Thursday, June 5, 2014

Students + Creativity = Learning

Today I gave my last final exam for the year and am cleaning up after 180 days of problem based learning. Yesterday, during the last senior finals at my high school, I asked some of them how important creativity is in the classroom. To be fair, this is my Scientific Research and Design (SRD) class which is a problem based course allowing for a range from just meeting requirements to being amazing. If you have seen previous posts, you have seen some of the great things these students do in class. This class has worked with physics is comics, art, engineering, flight and just plain physics (because projectiles are fun). Throughout the entire course they have been encouraged to be creative. Now I find what they really think.

I was impressed and encouraged by our conversation. I wish I had recorded the conversation, but I will have to use the notes that I furiously wrote after being amazed.  Here are the main ideas. I tried to record them as accurately as possible:

                Students learn more and learn better when they can put their own spin on the work.

                In classes that encourage creativity you have more interactions with the teacher and students.

                It is the most important thing.

                Creativity gives students an outlet to express themselves in any subject.

                Kids should be encouraged to try new things and make mistakes.

My first impression was that these students really do understand what learning is about and how blessed I am to have them in my class. My next thought is how sad it is for teachers to have missed experiencing amazing learning by inadvertently squashing these students by simply not allowing for creativity in the learning products. I was absolutely thrilled to hear that mistakes should be encouraged.  While many students enjoy the freedom to create, some student struggle with the freedom and are uncomfortable with making mistakes, but once they understand they are in a safe environment, they love it.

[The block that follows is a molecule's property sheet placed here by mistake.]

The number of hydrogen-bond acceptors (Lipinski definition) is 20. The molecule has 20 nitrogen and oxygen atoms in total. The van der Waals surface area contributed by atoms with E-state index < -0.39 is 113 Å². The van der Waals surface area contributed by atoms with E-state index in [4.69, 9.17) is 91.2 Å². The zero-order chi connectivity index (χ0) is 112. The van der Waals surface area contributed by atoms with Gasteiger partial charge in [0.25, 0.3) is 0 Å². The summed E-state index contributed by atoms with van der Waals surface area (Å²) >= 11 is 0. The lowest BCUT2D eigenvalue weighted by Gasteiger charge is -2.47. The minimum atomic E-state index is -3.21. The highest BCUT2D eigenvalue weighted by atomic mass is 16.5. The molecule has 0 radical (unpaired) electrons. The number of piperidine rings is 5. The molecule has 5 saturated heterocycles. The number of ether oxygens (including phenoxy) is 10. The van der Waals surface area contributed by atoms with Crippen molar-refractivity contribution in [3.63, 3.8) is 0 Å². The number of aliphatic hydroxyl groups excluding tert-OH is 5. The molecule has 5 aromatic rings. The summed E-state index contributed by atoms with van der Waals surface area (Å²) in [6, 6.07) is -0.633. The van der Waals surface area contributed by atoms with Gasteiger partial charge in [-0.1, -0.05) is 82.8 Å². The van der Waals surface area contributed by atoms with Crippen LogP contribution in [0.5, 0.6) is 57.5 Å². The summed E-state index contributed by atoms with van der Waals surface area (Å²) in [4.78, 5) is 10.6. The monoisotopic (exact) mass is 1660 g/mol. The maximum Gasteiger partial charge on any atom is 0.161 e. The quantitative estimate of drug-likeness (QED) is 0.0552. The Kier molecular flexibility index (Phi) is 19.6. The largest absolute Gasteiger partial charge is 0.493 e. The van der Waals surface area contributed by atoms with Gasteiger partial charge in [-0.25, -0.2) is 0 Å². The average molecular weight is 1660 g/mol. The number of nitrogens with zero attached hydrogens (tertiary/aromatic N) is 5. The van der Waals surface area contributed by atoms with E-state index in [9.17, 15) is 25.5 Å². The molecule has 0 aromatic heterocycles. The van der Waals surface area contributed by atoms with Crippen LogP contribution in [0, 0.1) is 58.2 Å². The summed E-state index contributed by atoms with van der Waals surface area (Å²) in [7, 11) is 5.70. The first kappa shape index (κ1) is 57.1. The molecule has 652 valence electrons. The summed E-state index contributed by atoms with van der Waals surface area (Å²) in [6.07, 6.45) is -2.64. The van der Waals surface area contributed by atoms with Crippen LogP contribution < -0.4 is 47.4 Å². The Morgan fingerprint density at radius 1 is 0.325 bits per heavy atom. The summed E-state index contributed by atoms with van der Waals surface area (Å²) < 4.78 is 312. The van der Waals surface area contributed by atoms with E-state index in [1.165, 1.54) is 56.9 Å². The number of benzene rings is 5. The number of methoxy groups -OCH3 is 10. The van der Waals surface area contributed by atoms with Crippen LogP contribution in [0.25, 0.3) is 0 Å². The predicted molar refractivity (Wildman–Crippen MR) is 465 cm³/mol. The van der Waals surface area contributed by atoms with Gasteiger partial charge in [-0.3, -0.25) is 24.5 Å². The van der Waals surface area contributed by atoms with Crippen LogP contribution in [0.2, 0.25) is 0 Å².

When asked about the use of technology to improve or assist creativity, the answers were instructive. Students are mostly comfortable with technology and trying new things, but the teacher needs to be careful and not overload the student. Just because they are kids,and assumed to be digital natives, does not mean they can do anything with computers without proper instruction and time to practice. Please do not expect the students to teach you how to use technology unless they have suggested the tool. New technology can be as frustrating for the students as it is for the teachers if not introduced properly. However, they do like trying new things, and like teachers, if it is easy to use and it does what they want, they like it and will use it again.

So now, I go back for one more day and finish getting my room summer ready, throw out master works that were not taken home, and decide what to save as an example for next year. Each one of the projects reminds me of the student's struggle followed by the joyful sense of accomplishment. And with each one, I am reminded of how much learning was done by the student because they were given the freedom to create their own path to the solution. In the courses that are more content heavy than SRD, it is important to get those moments of creativity whenever possible. The students will recognize the gift and rise to the occasion. I will warn you, once you are in a classroom where creativity flourishes, you will not want to leave. 

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